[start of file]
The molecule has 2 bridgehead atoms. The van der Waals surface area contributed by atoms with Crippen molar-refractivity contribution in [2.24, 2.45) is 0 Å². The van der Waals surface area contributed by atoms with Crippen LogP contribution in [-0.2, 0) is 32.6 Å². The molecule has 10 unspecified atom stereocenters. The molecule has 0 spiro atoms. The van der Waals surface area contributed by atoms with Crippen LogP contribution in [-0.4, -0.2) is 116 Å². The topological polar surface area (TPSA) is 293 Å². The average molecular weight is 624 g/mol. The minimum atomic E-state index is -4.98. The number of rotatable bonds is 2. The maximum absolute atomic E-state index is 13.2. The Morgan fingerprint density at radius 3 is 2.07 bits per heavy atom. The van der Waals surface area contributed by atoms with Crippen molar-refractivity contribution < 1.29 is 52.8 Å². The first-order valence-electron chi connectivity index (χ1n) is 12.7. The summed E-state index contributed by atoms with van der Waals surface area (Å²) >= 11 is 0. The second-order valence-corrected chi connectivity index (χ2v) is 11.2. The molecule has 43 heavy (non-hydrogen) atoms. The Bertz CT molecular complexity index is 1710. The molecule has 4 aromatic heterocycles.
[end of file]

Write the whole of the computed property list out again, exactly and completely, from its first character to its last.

The molecule has 2 bridgehead atoms. The van der Waals surface area contributed by atoms with Crippen molar-refractivity contribution in [2.24, 2.45) is 0 Å². The van der Waals surface area contributed by atoms with Crippen LogP contribution in [-0.2, 0) is 32.6 Å². The molecule has 10 unspecified atom stereocenters. The molecule has 0 spiro atoms. The van der Waals surface area contributed by atoms with Crippen LogP contribution in [-0.4, -0.2) is 116 Å². The topological polar surface area (TPSA) is 293 Å². The average molecular weight is 624 g/mol. The minimum atomic E-state index is -4.98. The number of rotatable bonds is 2. The maximum absolute atomic E-state index is 13.2. The Morgan fingerprint density at radius 3 is 2.07 bits per heavy atom. The van der Waals surface area contributed by atoms with Crippen molar-refractivity contribution < 1.29 is 52.8 Å². The first-order valence-electron chi connectivity index (χ1n) is 12.7. The summed E-state index contributed by atoms with van der Waals surface area (Å²) >= 11 is 0. The second-order valence-corrected chi connectivity index (χ2v) is 11.2. The molecule has 43 heavy (non-hydrogen) atoms. The Bertz CT molecular complexity index is 1710. The molecule has 4 aromatic heterocycles.